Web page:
The 2009 Jaffurs was succulent and layered. The tannins were integrated very well – present to interplay nicely with our entrees, but retreating to allow a rich, berry-drop finish. The berry and spice flavor notes seemed especially spectacular as we swirled the last drops in our glasses. The wine, the food and the company made quite a memory.

The punch line is to always check your label for the vintage and appellation. If you receive a wine with only a California appellation instead of a single vineyard designation, for example, you could be paying for a first class wine and receiving a mundane wine instead.

The second thing to look for is wine by Jaffurs. Their 2009 Syrah is simply outstanding!

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Thursday, February 16, 2012

Grand River Valley Ice Wine Festival Slated March 3, 10, and 17; Proceeds To Help Local Food Banks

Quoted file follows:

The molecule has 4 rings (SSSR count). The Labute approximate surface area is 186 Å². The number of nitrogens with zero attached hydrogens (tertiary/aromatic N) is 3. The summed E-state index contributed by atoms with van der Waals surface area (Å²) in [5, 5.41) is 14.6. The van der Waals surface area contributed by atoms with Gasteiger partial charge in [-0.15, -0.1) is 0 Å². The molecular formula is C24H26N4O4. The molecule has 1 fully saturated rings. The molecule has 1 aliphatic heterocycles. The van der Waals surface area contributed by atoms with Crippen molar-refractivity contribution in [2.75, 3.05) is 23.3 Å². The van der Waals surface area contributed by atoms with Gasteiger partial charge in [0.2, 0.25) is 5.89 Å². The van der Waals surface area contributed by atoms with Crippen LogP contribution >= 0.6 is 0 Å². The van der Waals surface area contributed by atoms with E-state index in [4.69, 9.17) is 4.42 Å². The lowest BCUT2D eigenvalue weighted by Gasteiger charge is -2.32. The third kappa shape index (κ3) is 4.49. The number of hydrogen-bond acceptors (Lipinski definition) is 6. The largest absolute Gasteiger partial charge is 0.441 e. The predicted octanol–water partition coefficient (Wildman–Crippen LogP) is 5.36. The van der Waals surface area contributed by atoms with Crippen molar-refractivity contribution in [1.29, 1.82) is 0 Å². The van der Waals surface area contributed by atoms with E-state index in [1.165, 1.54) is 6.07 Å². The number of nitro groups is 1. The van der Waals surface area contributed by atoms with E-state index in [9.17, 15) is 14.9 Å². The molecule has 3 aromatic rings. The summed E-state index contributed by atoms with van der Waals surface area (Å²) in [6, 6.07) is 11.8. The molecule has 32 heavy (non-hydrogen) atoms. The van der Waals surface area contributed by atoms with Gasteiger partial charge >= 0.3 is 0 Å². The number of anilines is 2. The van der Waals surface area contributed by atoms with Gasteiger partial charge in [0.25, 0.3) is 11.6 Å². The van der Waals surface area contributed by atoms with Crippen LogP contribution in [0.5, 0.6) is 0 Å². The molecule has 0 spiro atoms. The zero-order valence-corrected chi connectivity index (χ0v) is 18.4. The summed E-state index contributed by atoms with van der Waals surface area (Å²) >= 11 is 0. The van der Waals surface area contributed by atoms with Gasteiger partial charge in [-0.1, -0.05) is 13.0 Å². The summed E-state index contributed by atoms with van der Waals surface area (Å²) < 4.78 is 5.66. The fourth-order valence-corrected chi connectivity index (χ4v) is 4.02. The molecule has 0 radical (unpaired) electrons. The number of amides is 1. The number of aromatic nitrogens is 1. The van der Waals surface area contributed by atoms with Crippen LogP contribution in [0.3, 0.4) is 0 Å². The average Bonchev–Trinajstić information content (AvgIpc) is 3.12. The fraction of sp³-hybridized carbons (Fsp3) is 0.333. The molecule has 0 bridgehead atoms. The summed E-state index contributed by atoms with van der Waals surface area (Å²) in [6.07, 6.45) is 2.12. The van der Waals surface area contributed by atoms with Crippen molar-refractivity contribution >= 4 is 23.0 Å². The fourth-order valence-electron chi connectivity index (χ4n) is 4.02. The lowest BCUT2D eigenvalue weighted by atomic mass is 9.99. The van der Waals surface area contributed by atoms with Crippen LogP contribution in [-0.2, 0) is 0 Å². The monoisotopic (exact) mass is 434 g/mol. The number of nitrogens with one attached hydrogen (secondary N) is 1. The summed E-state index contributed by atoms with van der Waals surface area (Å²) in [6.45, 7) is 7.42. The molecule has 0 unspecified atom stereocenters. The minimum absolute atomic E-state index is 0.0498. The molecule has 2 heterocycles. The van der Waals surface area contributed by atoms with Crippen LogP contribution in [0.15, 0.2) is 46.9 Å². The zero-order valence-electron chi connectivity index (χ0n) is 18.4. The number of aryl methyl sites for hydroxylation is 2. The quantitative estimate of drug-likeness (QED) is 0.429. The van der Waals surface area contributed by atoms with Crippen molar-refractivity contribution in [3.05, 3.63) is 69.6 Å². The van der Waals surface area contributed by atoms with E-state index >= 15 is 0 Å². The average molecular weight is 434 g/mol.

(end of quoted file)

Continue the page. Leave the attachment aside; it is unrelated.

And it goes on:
Anne Froehlich
Photo by Anne Froehlich
Madison, Ohio – Looking for a sweet way to warm up this winter? The Winegrowers of the Grand River Valley Wine Region have just the answer. Their ninth annual Ice Wine Festival is scheduled March 3, 10  and 17.

The festival includes five area wineries all within 10-minutes drive time. Patrons begin at the winery of their choice for this fun, progressive Ice Wine tasting all throughout the Grand River Valley wine region.

Participating wineries include Debonnè Vineyards, Ferrante Winery & Ristorante, Grand River Cellars Winery & Restaurant, Laurello Vineyards, and St. Joseph Vineyards.
Last year the festival was extended for three weekends, which turned out to be a great success. The wineries were much less crowded than in years past giving the customer better service.

“Each year this festival has grown in popularity due to the quality product that is being offered to the consumer,” says Nick Ferrante, from Ferrante Winery and chairman of the organization. “We are fortunate to be able to grow internationally award winning ice wines right here in Northeastern Ohio. Many of the ice wines consumers will taste have won Best of Show and Double Gold Medals from competitions all over the United States. Not only is it a great product but a very reasonable priced event for the quality of the product.”